With all the talk of a possible ‘rocky’ earth like planet making the news, I thought it would be fun to seek out a really ancient (ha!) OpenGL program that did a basic simulation of our solar system. Â I am of course talking about ssytem.
Back in the late 90’s I have to admit that this was pretty incredible to look at! Â Although it was using OpenGL in software only, and to be honest the best and more stable way to use ssystem was on Windows of all things.
Microsoft had a deal with SGI around the 1993 timeline, and after the release of Windows NT 3.1 they were able to work out a deal to bring Windows NT to the SGI MIPS computers platform in exchange from OpenGL being made available on Windows NT. Â SGI couldn’t see a way to monetize NT on their hardware and the port never actually shipped, evidence of it however is present in the leaked Windows NT 4.0 source code. Â However OpenGL would prove very import for Microsoft as workstation style graphics could now run on ‘prosumer’ grade OS Windows NT 3.5, and eventually there was even a runtime for Windows 95!
All the old websites, and archives of ssystem have been wiped out, however I did find a copy of the source code for version 1.6 on a HPUX site of all places.
With a filename tracked down, I was able to locate in archvie.org a partial backup of the main site here:Â http://www1.las.es/~amil/ssystem/english.html
So I thought I could start there. Â Ssystem needs the GLUT toolkit and I found a ‘pre-configured’ version 3.7 that Microsoft Visual C++ 6.0 can build on the command line here. Naturally with all the textures, it does rely on the IJG JPEG library (libjpeg) and I used version 6b as ssystem itself dates from 1999.
There was a bit of work to be done with the source code, as I had to massage it to compile with Visual C++, lots of missing headers, and there were some collisions in the lex for parsing the config file, but they were trivial to clean up. Â After a bit of going back and forth with a seemingly defective pre-built version of GLUT, re-building it myself got it to link a working executable:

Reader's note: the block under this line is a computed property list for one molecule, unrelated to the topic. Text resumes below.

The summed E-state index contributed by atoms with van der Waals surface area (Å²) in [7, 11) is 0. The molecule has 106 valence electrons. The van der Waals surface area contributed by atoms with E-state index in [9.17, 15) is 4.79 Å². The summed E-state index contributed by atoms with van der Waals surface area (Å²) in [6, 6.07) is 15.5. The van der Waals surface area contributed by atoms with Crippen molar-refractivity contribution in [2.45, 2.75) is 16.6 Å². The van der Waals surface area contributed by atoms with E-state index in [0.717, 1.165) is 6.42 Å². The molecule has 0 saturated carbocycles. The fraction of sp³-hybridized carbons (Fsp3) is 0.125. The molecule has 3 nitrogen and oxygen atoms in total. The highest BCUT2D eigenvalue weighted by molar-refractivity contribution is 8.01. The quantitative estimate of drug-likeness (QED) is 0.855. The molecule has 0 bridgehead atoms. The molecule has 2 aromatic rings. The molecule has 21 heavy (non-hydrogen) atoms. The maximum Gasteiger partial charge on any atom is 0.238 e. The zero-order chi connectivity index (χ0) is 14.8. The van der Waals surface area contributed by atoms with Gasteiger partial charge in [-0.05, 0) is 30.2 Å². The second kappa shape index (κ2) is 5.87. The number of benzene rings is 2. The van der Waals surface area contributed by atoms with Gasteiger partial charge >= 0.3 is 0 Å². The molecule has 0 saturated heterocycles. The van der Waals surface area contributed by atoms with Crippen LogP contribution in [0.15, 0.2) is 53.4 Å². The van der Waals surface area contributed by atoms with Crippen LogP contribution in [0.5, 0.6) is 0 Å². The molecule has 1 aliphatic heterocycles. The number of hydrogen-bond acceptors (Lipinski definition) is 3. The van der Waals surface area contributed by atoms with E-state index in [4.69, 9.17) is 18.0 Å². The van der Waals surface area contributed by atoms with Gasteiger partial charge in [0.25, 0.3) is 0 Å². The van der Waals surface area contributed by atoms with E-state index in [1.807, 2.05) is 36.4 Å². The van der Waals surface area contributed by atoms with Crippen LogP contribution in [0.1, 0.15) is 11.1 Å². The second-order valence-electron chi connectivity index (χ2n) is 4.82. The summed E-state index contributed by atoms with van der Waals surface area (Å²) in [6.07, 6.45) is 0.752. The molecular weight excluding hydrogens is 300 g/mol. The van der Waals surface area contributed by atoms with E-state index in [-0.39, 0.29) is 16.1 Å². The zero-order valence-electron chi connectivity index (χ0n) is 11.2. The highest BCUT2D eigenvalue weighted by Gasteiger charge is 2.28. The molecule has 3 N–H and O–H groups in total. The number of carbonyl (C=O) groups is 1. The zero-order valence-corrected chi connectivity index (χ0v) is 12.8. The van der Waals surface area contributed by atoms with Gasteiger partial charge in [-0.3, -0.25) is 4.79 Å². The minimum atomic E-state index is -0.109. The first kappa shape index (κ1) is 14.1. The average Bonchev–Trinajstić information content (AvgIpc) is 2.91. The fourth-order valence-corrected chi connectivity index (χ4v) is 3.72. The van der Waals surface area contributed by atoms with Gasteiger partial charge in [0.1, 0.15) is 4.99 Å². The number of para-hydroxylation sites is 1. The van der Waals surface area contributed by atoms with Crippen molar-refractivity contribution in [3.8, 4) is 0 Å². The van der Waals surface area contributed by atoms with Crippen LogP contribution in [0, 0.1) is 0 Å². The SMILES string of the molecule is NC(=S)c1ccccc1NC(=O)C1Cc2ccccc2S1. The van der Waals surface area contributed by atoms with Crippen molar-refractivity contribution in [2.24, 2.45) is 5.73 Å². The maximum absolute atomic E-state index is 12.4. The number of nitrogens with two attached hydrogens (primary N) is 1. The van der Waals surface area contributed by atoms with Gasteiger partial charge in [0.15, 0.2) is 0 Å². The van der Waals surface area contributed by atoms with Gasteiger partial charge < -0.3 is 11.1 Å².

ssystem in orbit around Europa.
Of course in this day & age, any machine these days has hardware OpenGL acceleration so it is pretty trivial to run this program.
The artifacts in the picture were common at the time, and it’s how I remember it all those years ago so I’m not to worried about it.
I tried to compile with Visual C++ 4.0 however when trying to link I got this error:
Microsoft (R) 32-Bit Incremental Linker Version 3.00.5270
Copyright (C) Microsoft Corp 1992-1995. All rights reserved.
init.obj : error LNK2001: unresolved external symbol _glBindTexture
ssystem.obj : error LNK2001: unresolved external symbol _glBindTexture
stars.obj : error LNK2001: unresolved external symbol _glBindTexture
init.obj : error LNK2001: unresolved external symbol _glGenTextures
astrolib.exe : fatal error LNK1120: 2 unresolved externals
NMAKE : fatal error U1077: ‘link’ : return code ‘0x19’
I’m not sure why, as I re-compiled with Visual C++ 6.0 and I get a working executable. Â More bizarre if I try to link the objects that were compiled with Visual C++ 4.0 with Visual C++ 6.0 it also fails in the same way.
I’ve placed in everything I could find into this archive:Â ssystem-1.6.7zÂ including a pre-compiled version, and the high resolution images. Â Along the way I also did find a backup of the siteÂ http://www.wam.umd.edu/~kamelkev/SsystemÂ which actually has a much smaller download of ssystem 1.6 asÂ ssystem-1.6.zipÂ You may need to play with ssystem.conf to get a more respectable display. Â I have also tweeked it to work find on my machine, using the highest values I could get away with, without running over the 2GB per process limit on 32bit processes.
Let’s also not forget the SETI crazy of the 1990’s.